Rule 506 (C) Offerings

By: Roy Salisbury | Monday, January 16 2017

Many have been touting the new regulations for private placements under Regulation D 506 (c) as a game changer for small business. However, the Accredited Investor is allusive for most and many believe you just buy a list and off you go, this is good for the list company but not so much for the buyer.

“SEC Has ‘Open Investigations’ of Rule 506(c) Offerings”

Securities and Exchange Commission Chairwoman Mary Jo White says the agency is investigating whether some issuers of private placements properly vetted accredited investors.

In a recent Q& A discussion at the 43rd Annual Securities Regulation Institute, held in San Diego, White said that in relation to the SEC’s lifting of the ban on general solicitation under Rule 506(c) private offerings, “on the fraud/misconduct front,” the SEC has “some open investigations in several categories.”

One area, White said, is whether issuers have made reasonable efforts to determine whether who “they’re selling to are accredited investors.” Rule 506 allows private placement offerings to accredited investors without the SEC filing requirements of a public offering. Rule 506(c), enacted under the Jumpstart Our Business Startups (JOBS) Act, allows public advertising of certain offerings.

White said there are “some instances of fraud, but what we don’t see yet, and hope we don’t, is evidence of rampant fraud in that market, obviously, something we have to stay very vigilant about.”

White noted that while 506(c) is “being used, it’s not being used perhaps as much as some would have thought it might be.”

Rule 506(b), she added, “where there isn’t general solicitation” continues to be “a hugely vibrant market.” From 2013, when 506(c) became effective, through 2015, White continued, “you had about a $2.8 trillion sized market for 506(b) and about a $71 billion market for 506(c). So that gives you a sense of the difference in the use of those exemptions.”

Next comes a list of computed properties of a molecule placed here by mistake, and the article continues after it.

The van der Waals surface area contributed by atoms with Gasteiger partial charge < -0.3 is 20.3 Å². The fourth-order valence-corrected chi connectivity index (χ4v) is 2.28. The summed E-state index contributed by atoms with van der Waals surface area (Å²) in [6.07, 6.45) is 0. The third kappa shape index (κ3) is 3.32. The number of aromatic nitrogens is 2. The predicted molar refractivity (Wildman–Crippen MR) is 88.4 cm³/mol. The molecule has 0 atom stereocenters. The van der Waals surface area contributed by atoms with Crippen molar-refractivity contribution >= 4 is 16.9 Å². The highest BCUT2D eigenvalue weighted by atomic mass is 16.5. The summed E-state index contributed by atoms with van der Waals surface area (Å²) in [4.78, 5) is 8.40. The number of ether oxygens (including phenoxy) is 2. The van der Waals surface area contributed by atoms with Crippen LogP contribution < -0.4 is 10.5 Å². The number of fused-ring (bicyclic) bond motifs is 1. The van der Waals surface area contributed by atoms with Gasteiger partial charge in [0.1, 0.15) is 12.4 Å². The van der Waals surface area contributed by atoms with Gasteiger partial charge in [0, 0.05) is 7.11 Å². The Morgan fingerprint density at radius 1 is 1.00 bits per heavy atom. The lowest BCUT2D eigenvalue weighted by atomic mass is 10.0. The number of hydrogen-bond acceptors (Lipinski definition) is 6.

This year, White added, “and again, not to over-conclude from this, the size of the 506(c) offerings are getting bigger by size. Not in numbers, but in size.”


Like so many efforts to help smaller businesses it benefits the larger businesses and has a weak trickledown effect on smaller businesses at best. The reason is not obvious to many but investors are interested in deals that are viable, mitigates risk and larger well defined transactions are a safer bet. Further most Accredited Individual Investors are risk adverse and in no way, pursue Venture Capital type deals the risks are just too great disqualifying many deals.

The market size “From 2013, when 506(c) became effective, through 2015, White continued, “you had about a $2.8 trillion sized market for 506(b) and about a $71 billion market for 506(c)” is no surprise the larger offerings deal almost exclusively with Institutions that are without question accredited and are part of an underwritten placement in which the licensed underwriter knows the investment community.

These underwriters have access and in most cases, will not even look at a transaction under $50 million and up leaving the average size deal out of the market. Because of access they can rely on a traditional Reg D as they have in the past.